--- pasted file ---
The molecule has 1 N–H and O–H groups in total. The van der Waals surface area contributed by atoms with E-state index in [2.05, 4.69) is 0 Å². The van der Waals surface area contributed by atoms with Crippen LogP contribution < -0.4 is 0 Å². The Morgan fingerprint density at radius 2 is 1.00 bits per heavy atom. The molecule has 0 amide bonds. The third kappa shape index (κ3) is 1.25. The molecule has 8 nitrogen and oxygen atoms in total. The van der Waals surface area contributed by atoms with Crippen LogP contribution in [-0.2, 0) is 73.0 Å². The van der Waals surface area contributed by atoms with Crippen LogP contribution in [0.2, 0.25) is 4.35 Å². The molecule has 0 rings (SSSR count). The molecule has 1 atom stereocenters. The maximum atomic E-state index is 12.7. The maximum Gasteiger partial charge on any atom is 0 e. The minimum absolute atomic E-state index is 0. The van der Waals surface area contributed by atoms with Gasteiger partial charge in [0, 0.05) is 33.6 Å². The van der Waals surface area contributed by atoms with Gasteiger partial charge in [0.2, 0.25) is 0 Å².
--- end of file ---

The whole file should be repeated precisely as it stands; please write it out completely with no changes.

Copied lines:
The molecule has 1 N–H and O–H groups in total. The van der Waals surface area contributed by atoms with E-state index in [2.05, 4.69) is 0 Å². The van der Waals surface area contributed by atoms with Crippen LogP contribution < -0.4 is 0 Å². The Morgan fingerprint density at radius 2 is 1.00 bits per heavy atom. The molecule has 0 amide bonds. The third kappa shape index (κ3) is 1.25. The molecule has 8 nitrogen and oxygen atoms in total. The van der Waals surface area contributed by atoms with Crippen LogP contribution in [-0.2, 0) is 73.0 Å². The van der Waals surface area contributed by atoms with Crippen LogP contribution in [0.2, 0.25) is 4.35 Å². The molecule has 0 rings (SSSR count). The molecule has 1 atom stereocenters. The maximum atomic E-state index is 12.7. The maximum Gasteiger partial charge on any atom is 0 e. The minimum absolute atomic E-state index is 0. The van der Waals surface area contributed by atoms with Gasteiger partial charge in [0, 0.05) is 33.6 Å². The van der Waals surface area contributed by atoms with Gasteiger partial charge in [0.2, 0.25) is 0 Å².